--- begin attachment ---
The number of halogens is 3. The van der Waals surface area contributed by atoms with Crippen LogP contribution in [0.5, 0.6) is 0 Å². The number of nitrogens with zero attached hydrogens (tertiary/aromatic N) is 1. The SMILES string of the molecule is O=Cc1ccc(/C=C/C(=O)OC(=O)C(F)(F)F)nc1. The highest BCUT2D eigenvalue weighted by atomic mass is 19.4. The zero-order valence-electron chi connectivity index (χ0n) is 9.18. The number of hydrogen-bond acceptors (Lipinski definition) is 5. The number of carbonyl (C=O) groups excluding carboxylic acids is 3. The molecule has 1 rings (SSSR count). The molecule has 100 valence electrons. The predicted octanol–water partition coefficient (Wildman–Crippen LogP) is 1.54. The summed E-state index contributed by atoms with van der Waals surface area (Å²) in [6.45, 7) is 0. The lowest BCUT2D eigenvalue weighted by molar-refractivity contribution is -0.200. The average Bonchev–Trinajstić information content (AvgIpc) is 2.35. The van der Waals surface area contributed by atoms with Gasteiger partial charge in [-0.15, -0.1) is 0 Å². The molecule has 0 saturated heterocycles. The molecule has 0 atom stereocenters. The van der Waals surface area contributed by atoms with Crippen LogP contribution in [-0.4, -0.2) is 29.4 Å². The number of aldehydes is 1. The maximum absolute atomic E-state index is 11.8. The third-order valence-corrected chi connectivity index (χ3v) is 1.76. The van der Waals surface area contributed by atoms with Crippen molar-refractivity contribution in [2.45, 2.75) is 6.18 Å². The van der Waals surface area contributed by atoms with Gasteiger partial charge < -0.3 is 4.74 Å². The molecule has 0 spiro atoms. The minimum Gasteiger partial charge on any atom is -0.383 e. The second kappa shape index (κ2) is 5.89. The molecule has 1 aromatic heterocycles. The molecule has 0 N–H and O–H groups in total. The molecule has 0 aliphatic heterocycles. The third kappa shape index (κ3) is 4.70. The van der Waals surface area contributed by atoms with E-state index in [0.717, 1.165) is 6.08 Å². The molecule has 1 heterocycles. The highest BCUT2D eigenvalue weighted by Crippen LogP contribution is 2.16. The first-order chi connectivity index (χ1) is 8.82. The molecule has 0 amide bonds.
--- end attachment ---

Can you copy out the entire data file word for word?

The number of halogens is 3. The van der Waals surface area contributed by atoms with Crippen LogP contribution in [0.5, 0.6) is 0 Å². The number of nitrogens with zero attached hydrogens (tertiary/aromatic N) is 1. The SMILES string of the molecule is O=Cc1ccc(/C=C/C(=O)OC(=O)C(F)(F)F)nc1. The highest BCUT2D eigenvalue weighted by atomic mass is 19.4. The zero-order valence-electron chi connectivity index (χ0n) is 9.18. The number of hydrogen-bond acceptors (Lipinski definition) is 5. The number of carbonyl (C=O) groups excluding carboxylic acids is 3. The molecule has 1 rings (SSSR count). The molecule has 100 valence electrons. The predicted octanol–water partition coefficient (Wildman–Crippen LogP) is 1.54. The summed E-state index contributed by atoms with van der Waals surface area (Å²) in [6.45, 7) is 0. The lowest BCUT2D eigenvalue weighted by molar-refractivity contribution is -0.200. The average Bonchev–Trinajstić information content (AvgIpc) is 2.35. The van der Waals surface area contributed by atoms with Gasteiger partial charge in [-0.15, -0.1) is 0 Å². The molecule has 0 saturated heterocycles. The molecule has 0 atom stereocenters. The van der Waals surface area contributed by atoms with Crippen LogP contribution in [-0.4, -0.2) is 29.4 Å². The number of aldehydes is 1. The maximum absolute atomic E-state index is 11.8. The third-order valence-corrected chi connectivity index (χ3v) is 1.76. The van der Waals surface area contributed by atoms with Crippen molar-refractivity contribution in [2.45, 2.75) is 6.18 Å². The van der Waals surface area contributed by atoms with Gasteiger partial charge < -0.3 is 4.74 Å². The molecule has 0 spiro atoms. The minimum Gasteiger partial charge on any atom is -0.383 e. The second kappa shape index (κ2) is 5.89. The molecule has 1 aromatic heterocycles. The molecule has 0 N–H and O–H groups in total. The molecule has 0 aliphatic heterocycles. The third kappa shape index (κ3) is 4.70. The van der Waals surface area contributed by atoms with E-state index in [0.717, 1.165) is 6.08 Å². The molecule has 1 heterocycles. The highest BCUT2D eigenvalue weighted by Crippen LogP contribution is 2.16. The first-order chi connectivity index (χ1) is 8.82. The molecule has 0 amide bonds.